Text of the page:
The reason restrictions were placed on saying “Merry Christmas”…especially in retail stores and government places…is that Christians were saying it indiscriminately. They were saying it to ALL their customers and visitors oblivious to the fact that those people might be Jewish, Muslim or another non-Christian belief. (If we try to say that this really shouldn’t be offensive to them, we’re actually saying that the words have already lost their true meaning.) We get away with Happy Holidays because several of the faiths have Holy Days that all fall into that time of year…and then there’s New Years thrown in which isn’t religious by any standard.
    Where I believe the problem lies, though, is when schools and public places won’t allow for the Christ of Christmas but still acknowledge the holiday with the commercial trappings of Christmas…Santa Claus, etc. I have similar feelings towards Halloween. They call it a secular event implying that it has no religious connotations and yet we know that it does have roots that are somewhat anti-religious. Mardi Gras is perhaps the most corrupted. If a public school celebrates Mardi Gras (the Fat Tuesday that precedes 40 days of Lent) without then allowing for an acknowledgement of what Lent really means, this is certainly unfair. The same goes with celebrating Easter as the feast of chocolate bunnnies and candy. I guess they’d call me a ‘scrooge’ but I’d like to see both the Easter Bunny and Santa Claus banned from the classroom along with the portrayals of the Risen Christ or Christ in the manger.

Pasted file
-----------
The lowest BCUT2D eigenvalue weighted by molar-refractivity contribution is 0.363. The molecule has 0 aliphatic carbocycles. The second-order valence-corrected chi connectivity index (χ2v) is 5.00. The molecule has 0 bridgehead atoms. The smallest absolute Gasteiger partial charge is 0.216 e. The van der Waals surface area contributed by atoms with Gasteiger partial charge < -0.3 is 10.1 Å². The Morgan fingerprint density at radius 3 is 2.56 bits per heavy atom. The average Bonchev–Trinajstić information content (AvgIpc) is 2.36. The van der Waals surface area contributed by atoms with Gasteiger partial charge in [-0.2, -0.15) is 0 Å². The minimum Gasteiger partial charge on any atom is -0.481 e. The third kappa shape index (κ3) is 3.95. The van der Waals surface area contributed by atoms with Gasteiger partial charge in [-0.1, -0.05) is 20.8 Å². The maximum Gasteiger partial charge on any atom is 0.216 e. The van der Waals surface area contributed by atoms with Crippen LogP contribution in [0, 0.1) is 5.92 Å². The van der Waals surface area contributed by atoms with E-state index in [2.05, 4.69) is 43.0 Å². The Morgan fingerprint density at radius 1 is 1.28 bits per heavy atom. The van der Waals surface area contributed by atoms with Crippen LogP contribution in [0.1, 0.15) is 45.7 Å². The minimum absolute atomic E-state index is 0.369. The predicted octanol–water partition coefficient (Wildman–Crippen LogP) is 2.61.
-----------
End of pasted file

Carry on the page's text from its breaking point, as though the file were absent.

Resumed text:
If our government requires our children to be schooled, then government has the responsibility not to push one belief over another. We’ve got a very long way to go in sorting this out. I’m reminded of something I learned in Bible school that seems to ring true. Much of life is like a pendulum…a swing in one direction results in an equal swing in the other. If we go extreme in one direction, that will likely result in an extreme swing in the other. I believe we’ve experienced the extremes and I’m praying that that the pendulum will start hovering closer to a center that we can all live with.